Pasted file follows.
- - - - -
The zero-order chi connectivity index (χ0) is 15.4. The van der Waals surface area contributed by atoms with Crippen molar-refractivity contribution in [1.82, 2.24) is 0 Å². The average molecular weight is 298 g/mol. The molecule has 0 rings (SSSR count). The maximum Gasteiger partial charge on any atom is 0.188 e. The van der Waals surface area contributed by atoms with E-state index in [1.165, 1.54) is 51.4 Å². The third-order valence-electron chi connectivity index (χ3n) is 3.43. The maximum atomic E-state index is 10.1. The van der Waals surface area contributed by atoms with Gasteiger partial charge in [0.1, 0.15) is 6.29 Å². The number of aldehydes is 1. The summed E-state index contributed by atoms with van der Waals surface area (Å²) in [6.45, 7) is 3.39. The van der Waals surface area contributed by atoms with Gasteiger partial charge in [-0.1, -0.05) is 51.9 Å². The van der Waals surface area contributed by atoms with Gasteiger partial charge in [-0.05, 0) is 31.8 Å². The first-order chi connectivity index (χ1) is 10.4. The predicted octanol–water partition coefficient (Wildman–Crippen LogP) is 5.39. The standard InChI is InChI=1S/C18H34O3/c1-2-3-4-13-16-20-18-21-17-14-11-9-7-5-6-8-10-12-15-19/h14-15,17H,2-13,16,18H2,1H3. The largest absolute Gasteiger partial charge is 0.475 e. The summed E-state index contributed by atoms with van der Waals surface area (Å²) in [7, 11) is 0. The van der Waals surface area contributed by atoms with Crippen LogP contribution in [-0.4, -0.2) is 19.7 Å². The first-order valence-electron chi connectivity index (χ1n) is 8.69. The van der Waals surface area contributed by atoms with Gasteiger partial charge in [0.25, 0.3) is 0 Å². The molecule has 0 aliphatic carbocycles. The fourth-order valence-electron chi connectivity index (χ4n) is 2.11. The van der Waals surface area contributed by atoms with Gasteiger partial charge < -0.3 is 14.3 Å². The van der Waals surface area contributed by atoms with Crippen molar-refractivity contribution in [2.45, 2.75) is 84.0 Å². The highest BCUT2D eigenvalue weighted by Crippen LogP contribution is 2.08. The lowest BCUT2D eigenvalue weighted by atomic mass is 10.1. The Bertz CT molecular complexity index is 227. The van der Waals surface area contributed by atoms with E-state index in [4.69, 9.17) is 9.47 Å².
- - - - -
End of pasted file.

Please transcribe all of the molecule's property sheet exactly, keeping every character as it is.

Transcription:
The zero-order chi connectivity index (χ0) is 15.4. The van der Waals surface area contributed by atoms with Crippen molar-refractivity contribution in [1.82, 2.24) is 0 Å². The average molecular weight is 298 g/mol. The molecule has 0 rings (SSSR count). The maximum Gasteiger partial charge on any atom is 0.188 e. The van der Waals surface area contributed by atoms with E-state index in [1.165, 1.54) is 51.4 Å². The third-order valence-electron chi connectivity index (χ3n) is 3.43. The maximum atomic E-state index is 10.1. The van der Waals surface area contributed by atoms with Gasteiger partial charge in [0.1, 0.15) is 6.29 Å². The number of aldehydes is 1. The summed E-state index contributed by atoms with van der Waals surface area (Å²) in [6.45, 7) is 3.39. The van der Waals surface area contributed by atoms with Gasteiger partial charge in [-0.1, -0.05) is 51.9 Å². The van der Waals surface area contributed by atoms with Gasteiger partial charge in [-0.05, 0) is 31.8 Å². The first-order chi connectivity index (χ1) is 10.4. The predicted octanol–water partition coefficient (Wildman–Crippen LogP) is 5.39. The standard InChI is InChI=1S/C18H34O3/c1-2-3-4-13-16-20-18-21-17-14-11-9-7-5-6-8-10-12-15-19/h14-15,17H,2-13,16,18H2,1H3. The largest absolute Gasteiger partial charge is 0.475 e. The summed E-state index contributed by atoms with van der Waals surface area (Å²) in [7, 11) is 0. The van der Waals surface area contributed by atoms with Crippen LogP contribution in [-0.4, -0.2) is 19.7 Å². The first-order valence-electron chi connectivity index (χ1n) is 8.69. The van der Waals surface area contributed by atoms with Gasteiger partial charge in [0.25, 0.3) is 0 Å². The molecule has 0 aliphatic carbocycles. The fourth-order valence-electron chi connectivity index (χ4n) is 2.11. The van der Waals surface area contributed by atoms with Gasteiger partial charge < -0.3 is 14.3 Å². The van der Waals surface area contributed by atoms with Crippen molar-refractivity contribution in [2.45, 2.75) is 84.0 Å². The highest BCUT2D eigenvalue weighted by Crippen LogP contribution is 2.08. The lowest BCUT2D eigenvalue weighted by atomic mass is 10.1. The Bertz CT molecular complexity index is 227. The van der Waals surface area contributed by atoms with E-state index in [4.69, 9.17) is 9.47 Å².